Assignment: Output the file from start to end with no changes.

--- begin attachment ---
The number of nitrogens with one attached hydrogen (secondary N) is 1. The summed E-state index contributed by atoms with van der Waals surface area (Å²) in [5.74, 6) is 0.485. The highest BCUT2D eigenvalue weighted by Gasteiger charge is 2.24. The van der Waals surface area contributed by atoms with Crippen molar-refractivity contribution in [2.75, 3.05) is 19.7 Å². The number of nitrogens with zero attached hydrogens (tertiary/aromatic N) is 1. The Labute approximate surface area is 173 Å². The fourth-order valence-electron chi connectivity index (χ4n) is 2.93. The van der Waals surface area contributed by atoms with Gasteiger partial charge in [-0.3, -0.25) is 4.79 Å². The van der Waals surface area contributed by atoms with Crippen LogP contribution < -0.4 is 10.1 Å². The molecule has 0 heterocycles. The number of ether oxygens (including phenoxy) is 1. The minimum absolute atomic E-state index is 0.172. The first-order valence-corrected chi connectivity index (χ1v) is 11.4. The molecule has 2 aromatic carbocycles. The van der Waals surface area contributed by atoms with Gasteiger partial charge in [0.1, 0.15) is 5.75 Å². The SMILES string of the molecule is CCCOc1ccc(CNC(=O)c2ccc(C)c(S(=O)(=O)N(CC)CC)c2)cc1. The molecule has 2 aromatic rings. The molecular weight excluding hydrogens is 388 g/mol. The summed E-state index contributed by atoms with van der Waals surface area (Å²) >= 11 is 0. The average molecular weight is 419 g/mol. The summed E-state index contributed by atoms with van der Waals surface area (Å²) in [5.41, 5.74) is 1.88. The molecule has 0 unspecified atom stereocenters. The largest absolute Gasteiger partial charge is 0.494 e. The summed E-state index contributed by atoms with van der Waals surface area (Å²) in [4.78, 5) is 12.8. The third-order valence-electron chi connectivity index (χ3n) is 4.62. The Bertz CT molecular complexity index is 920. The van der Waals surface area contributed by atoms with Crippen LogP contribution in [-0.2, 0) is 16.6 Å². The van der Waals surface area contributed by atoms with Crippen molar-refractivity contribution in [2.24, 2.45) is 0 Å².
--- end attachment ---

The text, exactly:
The number of nitrogens with one attached hydrogen (secondary N) is 1. The summed E-state index contributed by atoms with van der Waals surface area (Å²) in [5.74, 6) is 0.485. The highest BCUT2D eigenvalue weighted by Gasteiger charge is 2.24. The van der Waals surface area contributed by atoms with Crippen molar-refractivity contribution in [2.75, 3.05) is 19.7 Å². The number of nitrogens with zero attached hydrogens (tertiary/aromatic N) is 1. The Labute approximate surface area is 173 Å². The fourth-order valence-electron chi connectivity index (χ4n) is 2.93. The van der Waals surface area contributed by atoms with Gasteiger partial charge in [-0.3, -0.25) is 4.79 Å². The van der Waals surface area contributed by atoms with Crippen LogP contribution < -0.4 is 10.1 Å². The molecule has 0 heterocycles. The number of ether oxygens (including phenoxy) is 1. The minimum absolute atomic E-state index is 0.172. The first-order valence-corrected chi connectivity index (χ1v) is 11.4. The molecule has 2 aromatic carbocycles. The van der Waals surface area contributed by atoms with Gasteiger partial charge in [0.1, 0.15) is 5.75 Å². The SMILES string of the molecule is CCCOc1ccc(CNC(=O)c2ccc(C)c(S(=O)(=O)N(CC)CC)c2)cc1. The molecule has 2 aromatic rings. The molecular weight excluding hydrogens is 388 g/mol. The summed E-state index contributed by atoms with van der Waals surface area (Å²) >= 11 is 0. The average molecular weight is 419 g/mol. The summed E-state index contributed by atoms with van der Waals surface area (Å²) in [5.41, 5.74) is 1.88. The molecule has 0 unspecified atom stereocenters. The largest absolute Gasteiger partial charge is 0.494 e. The summed E-state index contributed by atoms with van der Waals surface area (Å²) in [4.78, 5) is 12.8. The third-order valence-electron chi connectivity index (χ3n) is 4.62. The Bertz CT molecular complexity index is 920. The van der Waals surface area contributed by atoms with Crippen LogP contribution in [-0.2, 0) is 16.6 Å². The van der Waals surface area contributed by atoms with Crippen molar-refractivity contribution in [2.24, 2.45) is 0 Å².